17. "Aut inveniam viam aut faciam," meaning roughly, "Either I shall find a way, or I will make one."

18. Lotus Flower. It grows in muddy water, and it is this environment that gives forth the flower's first and most literal meaning: rising and blooming above the murk to achieve enlightenment.

19. The zen (or ensō) circle to me represents enlightenment, the universe & the strength we all have inside of us.

20. Two meanings. The moon affirms life. It looks as if it is constantly changing. Can reminds us of the inconsistency of life. It is also symbolizes the continuous circular nature of time and even karma.

SEE ALSO: Sorry That You're Offended, But I Won't Apologize For My Tattoos

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How To Look In The Mirror After A 19-Inch Haircut

Finding my self confidence after a major change


I've asked myself if I was making this decision because of the guys who have drunkenly pet me at football games or the time I belted my hair into my pants.

Either way, I confidently told the salon receptionist on a November morning I was there to cut off all of my hair.

"All of your hair?" he asked with disbelief.

I told him yes. All of it, well, at least 19 inches of it.

He poured me a glass of pinot grigio.

This wasn't the first time in my life my blonde hair went far below my belt loops. Actually, for most of my life, I was known as "the girl with the hair." My hair was long enough to entice strangers to touch it and, once, a small child to tie it around a fence post in Disney World.

Because of my hair, I have been called every nickname between Barbie, Blondie, and Rapunzel, but I never took those labels to heart. I did not identify myself by my hair or physical appearance.

Though I don't flood my social media channels with "Feelin' Myself" selfies, I do have a stable self-image. My ego and I decided it was just time for a change, and haircuts are always cheaper than face tattoos.

Right before the haircutJ. Cameron Davidson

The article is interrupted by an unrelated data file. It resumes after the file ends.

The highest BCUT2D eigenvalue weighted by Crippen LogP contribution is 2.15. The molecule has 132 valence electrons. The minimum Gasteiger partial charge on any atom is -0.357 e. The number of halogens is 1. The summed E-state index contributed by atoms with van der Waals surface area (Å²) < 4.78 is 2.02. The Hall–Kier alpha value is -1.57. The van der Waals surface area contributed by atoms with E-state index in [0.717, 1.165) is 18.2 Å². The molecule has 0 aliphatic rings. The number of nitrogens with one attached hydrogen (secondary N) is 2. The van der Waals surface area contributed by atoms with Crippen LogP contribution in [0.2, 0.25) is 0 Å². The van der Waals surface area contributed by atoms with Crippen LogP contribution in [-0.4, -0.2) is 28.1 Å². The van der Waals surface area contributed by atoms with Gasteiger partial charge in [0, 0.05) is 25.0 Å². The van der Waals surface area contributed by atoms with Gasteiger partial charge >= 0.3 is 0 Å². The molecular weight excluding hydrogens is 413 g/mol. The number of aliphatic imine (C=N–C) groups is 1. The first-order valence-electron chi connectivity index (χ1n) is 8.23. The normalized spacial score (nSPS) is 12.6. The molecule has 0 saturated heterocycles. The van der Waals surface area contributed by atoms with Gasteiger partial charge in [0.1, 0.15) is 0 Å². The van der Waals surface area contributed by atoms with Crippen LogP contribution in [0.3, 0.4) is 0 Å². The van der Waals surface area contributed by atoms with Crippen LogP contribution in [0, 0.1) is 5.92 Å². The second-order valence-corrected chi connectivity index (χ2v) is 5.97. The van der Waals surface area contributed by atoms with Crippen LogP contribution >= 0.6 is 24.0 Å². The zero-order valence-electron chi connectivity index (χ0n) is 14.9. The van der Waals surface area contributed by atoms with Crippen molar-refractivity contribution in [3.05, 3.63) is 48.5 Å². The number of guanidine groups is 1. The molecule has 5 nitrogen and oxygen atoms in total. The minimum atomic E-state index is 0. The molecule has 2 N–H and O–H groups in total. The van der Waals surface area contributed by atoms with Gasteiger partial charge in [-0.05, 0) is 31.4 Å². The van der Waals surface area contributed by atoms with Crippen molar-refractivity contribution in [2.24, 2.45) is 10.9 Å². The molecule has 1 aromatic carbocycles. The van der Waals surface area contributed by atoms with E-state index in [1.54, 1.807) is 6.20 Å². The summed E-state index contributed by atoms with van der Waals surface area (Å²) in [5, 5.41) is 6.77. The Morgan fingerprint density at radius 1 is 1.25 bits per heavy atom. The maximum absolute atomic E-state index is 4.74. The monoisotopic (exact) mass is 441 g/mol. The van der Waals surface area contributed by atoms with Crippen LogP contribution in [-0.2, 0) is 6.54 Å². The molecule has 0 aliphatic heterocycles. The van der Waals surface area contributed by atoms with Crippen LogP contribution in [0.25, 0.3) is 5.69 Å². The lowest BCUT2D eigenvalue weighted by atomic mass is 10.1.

I had scrolled through all types of blunt, banged, and lob haircuts on Pinterest for six months before my appointment, and I thought I could rock any one of them. I also arranged to donate my hair to the Wigs for Kids nonprofit, an outstanding organization helping children overcome self-esteem blows from a variety of hair loss conditions for nearly 40 years.

I was confident with my plan until I sat down in the salon chair. A black cloth thrown over my chest blocked me from turning back.

My hairdresser tied the hair into five long ponytails and then secured each one with more elastic bands. My mother sat nearby and slung back her glass of wine to sedate herself before the cut.

With shaky hands, I cut through the first ponytail with dull scissors. My hairdresser finished off the shearing and packaged the hair to be mailed to Wigs for Kids.

My hair now hangs to my collar bone and prevents most people from recognizing me without a second glance.

I thought the hardest part would be my barista at Pascal's forgetting me and my regular order, but I quickly realized I didn't recognize myself either.

Could I still be beautiful if I wasn't the girl with the hair anymore? For the first week, I'd stare into the mirror and let my ego scream, "Bad haircut!"

No one goes out of his or her way to compliment my hair or my looks anymore. I know that the longing for those shallow appraisals come from my ego.

I threw her a pity party until my ego quieted down. In the silence, I heard another part of me speak up.

"It's kind of fun to style," I'd say to myself. "It's actually cute!"

For several days, I sipped concentrated self-love out of a wine glass in my bathtub and wrote kind notes to myself in a journal. I realized I was the same beautiful girl under the new haircut and layers of a face mask as before.

I stand firm with my belief that I am beautiful with a bald head or locks to the floor.

If you're wanting to take a new risk with your appearance, please remember to be soft to yourself if the gamble doesn't play out as you expected.

No haircut can take away your beauty, after all, that's what face tattoos are for.

Right after!J. Cameron Davidson